Hoverboards were everywhere this holiday season, but mostly they resided at the top of Christmas lists around the country. Parents snapped up the toy anywhere they could get it, and with the high demand, it was inevitable that the market would be flooded with knock-offs when the original manufacturer couldn’t keep up.
It wasn’t long before problems began to crop up; WIRED reported in mid-December that “An exploding two-wheeler burned down a house in Louisiana a few weeks ago; another scooter combusted in the same state in the past week. A gyroboard caused significant damage to a home in New York a few days ago. Ata mall in Washington this week, a scooterboard caught fire and shoppers were forced to evacuate. The perceived danger is significant enough that major airlines have banned the little vehicles altogether.”
Why is this happening?
Sometimes the boards are plugged in and charging; sometimes, they seem to explode for no reason during use. The problem lies with the Lithium Ion batteries used in the devices. Li-ion batteries power just about everything we use on a daily basis, from cell phones to tablets and laptops. These expensive devices use high-quality batteries from reputable manufacturers.
With the production rush for the holiday season, manufacturers of hoverboards turned to mass-produced li-ion batteries from China. Quality control at some of these plants is less than ideal, and can result in an internal misalignment that can cause the batteries to short and discharge all of their stored power explosively. Even if the product is manufactured correctly, constant collisions can damage the delicate internal components with the same result.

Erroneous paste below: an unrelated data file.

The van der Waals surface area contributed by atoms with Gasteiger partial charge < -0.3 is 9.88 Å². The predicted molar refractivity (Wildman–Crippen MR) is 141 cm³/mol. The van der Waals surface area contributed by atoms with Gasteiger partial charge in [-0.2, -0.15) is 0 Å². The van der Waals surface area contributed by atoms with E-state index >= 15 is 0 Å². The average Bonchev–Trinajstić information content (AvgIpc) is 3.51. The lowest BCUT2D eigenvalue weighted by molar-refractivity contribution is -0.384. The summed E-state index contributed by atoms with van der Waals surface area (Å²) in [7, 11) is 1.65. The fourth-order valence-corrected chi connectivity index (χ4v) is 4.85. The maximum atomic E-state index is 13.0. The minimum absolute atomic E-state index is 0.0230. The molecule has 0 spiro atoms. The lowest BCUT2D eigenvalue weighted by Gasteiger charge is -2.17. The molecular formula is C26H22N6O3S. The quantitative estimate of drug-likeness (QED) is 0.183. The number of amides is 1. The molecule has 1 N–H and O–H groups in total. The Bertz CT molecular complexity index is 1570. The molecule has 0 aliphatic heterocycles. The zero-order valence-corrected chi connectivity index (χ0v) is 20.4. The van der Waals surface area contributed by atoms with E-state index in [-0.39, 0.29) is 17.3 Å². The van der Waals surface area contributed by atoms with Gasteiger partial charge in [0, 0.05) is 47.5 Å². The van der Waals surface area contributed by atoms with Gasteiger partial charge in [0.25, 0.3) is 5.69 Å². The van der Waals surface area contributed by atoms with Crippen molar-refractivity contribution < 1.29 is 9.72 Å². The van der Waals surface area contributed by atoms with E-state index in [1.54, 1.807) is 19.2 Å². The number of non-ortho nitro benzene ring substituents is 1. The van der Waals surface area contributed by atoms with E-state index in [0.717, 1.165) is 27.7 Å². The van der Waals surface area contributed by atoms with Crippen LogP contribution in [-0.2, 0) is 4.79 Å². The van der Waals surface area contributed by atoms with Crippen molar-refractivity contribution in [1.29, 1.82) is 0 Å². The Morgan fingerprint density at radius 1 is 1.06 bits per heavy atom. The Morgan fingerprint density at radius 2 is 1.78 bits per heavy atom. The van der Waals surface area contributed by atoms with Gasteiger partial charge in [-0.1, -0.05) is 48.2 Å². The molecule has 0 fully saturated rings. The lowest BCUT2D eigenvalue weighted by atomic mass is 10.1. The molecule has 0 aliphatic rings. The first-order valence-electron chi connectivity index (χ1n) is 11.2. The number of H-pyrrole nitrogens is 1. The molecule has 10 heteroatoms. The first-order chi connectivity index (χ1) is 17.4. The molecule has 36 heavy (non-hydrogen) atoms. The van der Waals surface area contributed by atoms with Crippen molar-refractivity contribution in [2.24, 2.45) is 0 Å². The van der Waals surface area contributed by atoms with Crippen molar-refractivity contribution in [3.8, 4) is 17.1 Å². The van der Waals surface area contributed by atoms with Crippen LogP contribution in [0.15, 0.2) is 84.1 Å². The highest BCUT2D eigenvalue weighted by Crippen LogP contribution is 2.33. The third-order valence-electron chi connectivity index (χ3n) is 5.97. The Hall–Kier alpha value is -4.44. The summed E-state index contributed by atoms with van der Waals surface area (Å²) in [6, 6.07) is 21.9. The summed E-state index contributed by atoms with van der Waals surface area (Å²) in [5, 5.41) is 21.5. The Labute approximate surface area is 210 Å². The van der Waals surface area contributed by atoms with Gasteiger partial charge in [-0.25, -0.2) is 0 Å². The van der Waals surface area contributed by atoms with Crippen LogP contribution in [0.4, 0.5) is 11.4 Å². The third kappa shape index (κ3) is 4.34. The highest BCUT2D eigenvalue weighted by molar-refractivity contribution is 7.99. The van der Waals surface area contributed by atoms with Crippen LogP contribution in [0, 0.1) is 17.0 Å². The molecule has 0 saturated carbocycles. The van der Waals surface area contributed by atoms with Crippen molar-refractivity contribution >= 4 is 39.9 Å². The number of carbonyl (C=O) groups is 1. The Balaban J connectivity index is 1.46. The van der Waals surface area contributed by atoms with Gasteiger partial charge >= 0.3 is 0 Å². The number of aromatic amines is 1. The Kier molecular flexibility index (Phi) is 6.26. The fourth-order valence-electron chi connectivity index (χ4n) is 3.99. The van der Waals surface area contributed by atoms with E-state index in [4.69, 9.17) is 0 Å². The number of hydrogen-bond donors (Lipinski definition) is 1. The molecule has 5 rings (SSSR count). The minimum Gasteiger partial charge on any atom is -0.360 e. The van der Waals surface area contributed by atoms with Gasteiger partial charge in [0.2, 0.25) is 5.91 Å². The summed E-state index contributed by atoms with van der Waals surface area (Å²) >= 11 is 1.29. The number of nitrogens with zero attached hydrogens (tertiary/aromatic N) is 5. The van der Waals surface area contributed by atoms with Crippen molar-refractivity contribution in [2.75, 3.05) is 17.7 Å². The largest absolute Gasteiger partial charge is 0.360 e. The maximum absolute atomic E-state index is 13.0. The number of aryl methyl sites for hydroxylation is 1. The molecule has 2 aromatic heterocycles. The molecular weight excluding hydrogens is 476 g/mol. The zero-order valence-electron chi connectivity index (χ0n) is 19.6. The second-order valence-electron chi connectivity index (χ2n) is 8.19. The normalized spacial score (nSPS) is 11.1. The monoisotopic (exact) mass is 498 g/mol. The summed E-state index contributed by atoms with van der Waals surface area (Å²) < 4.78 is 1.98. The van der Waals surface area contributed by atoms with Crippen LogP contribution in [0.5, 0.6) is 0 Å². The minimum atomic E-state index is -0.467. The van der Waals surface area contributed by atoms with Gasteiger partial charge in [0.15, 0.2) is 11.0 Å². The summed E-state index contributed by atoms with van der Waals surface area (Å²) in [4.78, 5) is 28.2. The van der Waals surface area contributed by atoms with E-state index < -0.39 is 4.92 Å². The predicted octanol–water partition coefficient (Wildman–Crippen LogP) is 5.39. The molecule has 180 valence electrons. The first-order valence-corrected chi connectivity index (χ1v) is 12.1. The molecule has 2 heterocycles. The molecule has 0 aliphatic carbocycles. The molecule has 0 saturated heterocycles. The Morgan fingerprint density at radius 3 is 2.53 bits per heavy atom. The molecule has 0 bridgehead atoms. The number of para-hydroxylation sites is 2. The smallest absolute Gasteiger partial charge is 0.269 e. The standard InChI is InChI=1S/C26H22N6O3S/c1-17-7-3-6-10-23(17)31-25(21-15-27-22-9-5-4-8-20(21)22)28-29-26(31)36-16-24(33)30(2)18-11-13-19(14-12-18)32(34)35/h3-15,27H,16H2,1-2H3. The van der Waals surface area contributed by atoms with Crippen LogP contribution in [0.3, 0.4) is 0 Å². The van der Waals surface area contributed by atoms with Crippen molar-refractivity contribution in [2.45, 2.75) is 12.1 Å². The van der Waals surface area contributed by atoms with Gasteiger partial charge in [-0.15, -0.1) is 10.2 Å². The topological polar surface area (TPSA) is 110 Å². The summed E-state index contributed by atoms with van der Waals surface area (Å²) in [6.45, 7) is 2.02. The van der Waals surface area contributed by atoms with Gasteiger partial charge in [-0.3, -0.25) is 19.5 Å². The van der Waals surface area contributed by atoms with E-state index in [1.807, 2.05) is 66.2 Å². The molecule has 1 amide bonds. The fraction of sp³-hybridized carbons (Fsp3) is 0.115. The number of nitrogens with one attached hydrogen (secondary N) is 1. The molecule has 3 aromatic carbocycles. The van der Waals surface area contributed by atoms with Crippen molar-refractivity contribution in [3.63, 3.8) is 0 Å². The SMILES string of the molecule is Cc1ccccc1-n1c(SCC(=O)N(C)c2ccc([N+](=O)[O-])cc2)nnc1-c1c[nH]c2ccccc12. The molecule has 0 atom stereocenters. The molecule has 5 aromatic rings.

Even if the batteries are fine, the charging cables may be defective. Jay Whitacre, Professor of Materials Science & Engineering at Carnegie Mellon University, said, “If there is not proper protection to the cells, and if the charger is defective, the cells can be severely overcharged. In cases of severe overcharge, even perfectly made cells will eventually fail...”
Keep your children safe
Parents everywhere be warned; there is no clear way to know which devices are affected. Worse, there is no good way to test for the problem, which can manifest after just a few charges or after hundreds of uses. If getting the device out of your house isn’t an option, keep a fire extinguisher handy and only charge the devices under supervision.
If you or someone you know has been injured because of a defective product, you may be entitled to compensation. The experienced Ohio and Kentucky defective product attorneys at Crandall & Pera Law can evaluate your case and help get you the compensation you deserve. Contact us today for a free consultation.